Photo/Illutration Odaiba Marine Park in Tokyo’s Minato Ward where the triathlon and other events are scheduled to be held during the 2020 Tokyo Olympic and Paralympic Games next year. (Asahi Shimbun file photo)

Tokyo Olympic organizers wanted to ensure that competitors who splash through the turbid waters of Tokyo Bay emerge as happy as clams. 

So, they went to work to attract hundreds of thousands of mollusks to the bay, as a natural water-purifying element.

Clams are now breathing in the waters of Tokyo Bay off the Odaiba district, a venue for the triathlon and other events, part of an effort to enhance underwater visibility and improve water quality.

The odd campaign started following a series of complaints made by athletes who competed in pre-Olympic testing events held in the area in summer 2019.

“The bay water smells like a toilet,” some of the athletes who swam in the bay complained after the race.

Such a comment shocked officials of the Tokyo Organizing Committee of the Olympic and Paralympic Games and the Tokyo metropolitan government, who decided to turn to the shellfish for help.

Under “operation clams,” Tokyo officials began pouring a massive amount of sand into the waters off Odaiba to attract clams, which are believed to purify the water.

By early July this year, officials had poured 22,000 cubic meters of sand into the water. The material was scooped out during dredging work in the Izu Peninsula.

The operation cost 120 million yen ($1.13 million).

Officials said they have listened to experts’ opinions and will study how the clams have accumulated in the bay, hoping to see an expected improvement in water quality.

Mitsuharu Toba, a visiting professor at Tokyo University of Marine Science and Technology who studies clams, said what causes turbid marine water is plankton, which clams eat. The more plankton the clams consume in the waters off Odaiba, the more the water transparency is improved, he said.

However, it is unlikely that the organizers’ effort will become fully effective by the time of the Games, he said.

The number of clams spawning changes every year. In a closed-off section of Tokyo Bay, the amount of oxygen decreases in summer, causing a dysoxic environment where large numbers of clams and other creatures die.

The number of clams will less likely increase enough to purify the water as much as the organizers hope, he said.

Satetsu Takeda, a writer, has followed the development of the effort.

“It made me smile unwillingly, but we have to pay close attention to this million-dollar project, to see if it’s really worth the money,” he said.

Takeda said he cannot help but imagine how those clams would feel about their role.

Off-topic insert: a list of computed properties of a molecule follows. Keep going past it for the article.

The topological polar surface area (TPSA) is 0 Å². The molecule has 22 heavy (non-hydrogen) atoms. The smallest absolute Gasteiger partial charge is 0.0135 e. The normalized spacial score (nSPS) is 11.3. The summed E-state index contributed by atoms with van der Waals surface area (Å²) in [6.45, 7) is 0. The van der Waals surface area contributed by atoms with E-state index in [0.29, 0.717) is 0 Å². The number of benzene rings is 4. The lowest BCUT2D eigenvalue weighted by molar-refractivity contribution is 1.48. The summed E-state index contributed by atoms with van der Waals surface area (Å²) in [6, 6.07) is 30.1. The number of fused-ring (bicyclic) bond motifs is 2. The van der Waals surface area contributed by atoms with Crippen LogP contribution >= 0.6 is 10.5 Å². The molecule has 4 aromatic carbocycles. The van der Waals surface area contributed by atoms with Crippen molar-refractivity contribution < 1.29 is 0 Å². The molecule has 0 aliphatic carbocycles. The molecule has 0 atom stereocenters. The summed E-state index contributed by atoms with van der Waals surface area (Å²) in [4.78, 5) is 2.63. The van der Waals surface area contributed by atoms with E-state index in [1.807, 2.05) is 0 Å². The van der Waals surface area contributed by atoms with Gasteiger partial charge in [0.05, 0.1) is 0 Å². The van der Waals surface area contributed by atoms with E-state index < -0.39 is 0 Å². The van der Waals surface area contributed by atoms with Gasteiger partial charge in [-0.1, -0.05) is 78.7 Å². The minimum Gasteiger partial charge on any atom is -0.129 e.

“They must be surprised to assume a role that affects the fate of human affairs, not to mention a major global event,” he said. 

Sports associations and others have set up multiple standards to decide the feasibility of holding a competition at the Tokyo Games. One such standard is water clarity.

Water temperature and the concentration of fecal coliform bacteria are also factors they weigh in deciding to cancel an event. But odor is not on the list.

The waters in Tokyo Bay can be high in temperature during summer. Organizers of the Games are planning to use a device to stir the water so that warm water near the surface and cooler water on the bottom of the sea are mixed and lower the overall water temperature.

They will also set up triple-layered screens underwater to stop fecal coliform bacteria from flowing into the competition area.

Tokyo officials surveyed the effectiveness of such screens in summer 2018. They checked the water in the competition area as well as water inside the triple-layered screens set up near the competition area.

For more than 10 of 27 monitored days, fecal coliform levels exceeded a baseline established by the organizers in the competition area. But inside the screens, the number stayed below the baseline.

However, the water temperature in the morning and the level of water clarity did not make the grade even with the screens in place on some days, they said.

Fecal coliform bacteria and a foul odor in the water are also caused by the sewerage disposal system used in many of the capital’s 23 wards.

Human sewage including lavatory water, other types of filthy water and rainwater are all collected together into a sewage line.

After heavy rains, the sewage is discharged into rivers. The effects can be felt in the ocean for days afterward.

An official hopes for good weather throughout the Olympics and Paralympics, so that “neither the odor of the water nor the fecal coliform level will become an issue.”

Triathlon events for the Olympics are scheduled to be held in late July next year.

This year, Tokyo experienced many rainy days around the same time.

But if the official’s wish comes true next summer and the sun remains shining over the capital, the water temperature in Odaiba can rise and become too high to hold a competition.

It is not all about clams, after all.